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Women in Rock music – why is there still a stigma?

“I think music has gotten very girly,” stated 57 year old Dublin man Paul Hewson in a recent interview with The Guardian. Now, thankfully in 2018, I feel the majority of us treat quips like this as utter nonsense. Hewson, for those of you who are blissfully unaware, is more commonly known as Bono, the outspoken “charitable” front person of U2. Outdated, misinformed statements like Hewson’s belittle and neglect the achievements made by women in the history of rock music. For decades now women have been tearing down barriers, breaking boundaries and inspiring countless young people, regardless of gender. You’ve simply got to ask the questions: what gives this ageing musician the right to define what is girly & what is not, and what does that even mean? It’s completely laughable.

Music hasn’t gotten “very girly” – ‘girly music’ is a convenient box constructed by pundits, writers and people within the industry, where they can lazily give out about a member of the female sex reaching the pinnacle in a male dominated industry. Music is a tool for expression, an outlet, and Hewson’s frankly irresponsible comments do nothing but demean his peers, those who came before him, and the future generations.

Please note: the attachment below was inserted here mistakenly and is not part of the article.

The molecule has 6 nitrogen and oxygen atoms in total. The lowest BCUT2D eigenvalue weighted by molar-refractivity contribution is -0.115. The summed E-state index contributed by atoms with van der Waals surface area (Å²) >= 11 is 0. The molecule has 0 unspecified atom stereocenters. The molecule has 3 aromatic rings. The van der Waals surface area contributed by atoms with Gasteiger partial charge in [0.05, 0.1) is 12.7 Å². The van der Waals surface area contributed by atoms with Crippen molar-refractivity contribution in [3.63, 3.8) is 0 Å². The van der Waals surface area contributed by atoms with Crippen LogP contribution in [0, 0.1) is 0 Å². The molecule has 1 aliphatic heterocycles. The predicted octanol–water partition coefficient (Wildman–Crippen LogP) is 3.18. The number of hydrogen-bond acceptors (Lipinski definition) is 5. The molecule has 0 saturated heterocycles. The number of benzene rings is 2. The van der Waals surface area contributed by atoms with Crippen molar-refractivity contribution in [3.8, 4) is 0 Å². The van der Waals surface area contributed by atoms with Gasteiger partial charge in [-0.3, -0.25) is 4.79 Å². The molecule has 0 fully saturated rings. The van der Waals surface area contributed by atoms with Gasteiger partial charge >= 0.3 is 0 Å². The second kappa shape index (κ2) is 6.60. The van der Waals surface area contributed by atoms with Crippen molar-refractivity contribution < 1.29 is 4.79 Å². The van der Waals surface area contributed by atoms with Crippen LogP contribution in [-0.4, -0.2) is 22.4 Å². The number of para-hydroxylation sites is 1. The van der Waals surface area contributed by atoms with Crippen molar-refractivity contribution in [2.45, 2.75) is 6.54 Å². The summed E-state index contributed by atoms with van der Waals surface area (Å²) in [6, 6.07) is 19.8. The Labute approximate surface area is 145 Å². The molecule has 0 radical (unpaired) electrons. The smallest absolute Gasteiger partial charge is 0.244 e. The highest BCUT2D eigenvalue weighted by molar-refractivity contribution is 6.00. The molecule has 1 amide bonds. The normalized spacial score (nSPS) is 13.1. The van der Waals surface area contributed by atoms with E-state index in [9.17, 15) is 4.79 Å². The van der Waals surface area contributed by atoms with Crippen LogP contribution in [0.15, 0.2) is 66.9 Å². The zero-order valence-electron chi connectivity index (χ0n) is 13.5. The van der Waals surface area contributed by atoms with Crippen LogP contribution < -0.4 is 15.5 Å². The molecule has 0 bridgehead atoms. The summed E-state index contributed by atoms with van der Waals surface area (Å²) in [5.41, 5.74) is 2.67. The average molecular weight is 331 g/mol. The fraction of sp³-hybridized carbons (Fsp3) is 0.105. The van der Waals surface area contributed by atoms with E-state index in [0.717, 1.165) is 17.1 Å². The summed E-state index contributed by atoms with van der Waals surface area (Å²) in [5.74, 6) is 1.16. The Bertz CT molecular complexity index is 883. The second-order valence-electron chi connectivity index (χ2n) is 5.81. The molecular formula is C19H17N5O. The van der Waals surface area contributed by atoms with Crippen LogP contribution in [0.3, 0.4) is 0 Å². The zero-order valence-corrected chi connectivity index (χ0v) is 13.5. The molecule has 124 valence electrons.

In 1970s Los Angeles, an all-girl group called The Runaways came to be one of the most influential punk-rock bands of the late 70’s American Punk explosion. Frontperson and lead guitarist Lita Ford was accompanied by the dynamic and industrious Joan Jett on rhythm guitar. Ford, Jett and Co would go on to conquer Japan with smash hit single ‘Cherry Bomb’ in 1976, whilst garnering a large degree of fanfare at home in The States. The band were truly revolutionary as they almost single handedly fought the fight against what was then an uber-seedy, completely male-dominated rock industry. Meanwhile on the East Coast of the US, the Debbie Harry fronted outfit Blondie were cutting their teeth in the NYC club scene. As the band rose to prominence in 1979, they launched the “Blondie is a group” button campaign – a combative effort against members of the press and public who would erroneously refer to Harry herself as Blondie. As far back as the 70’s, this infuriating brand of lazy sexism poisoned the burgeoning new-wave scene; Harry, alongside Chris Stein and the rest of her Blondie cohorts, again broke walls. Blondie are one of the most influential guitar-based groups of all time, led by the blonde haired enigma herself.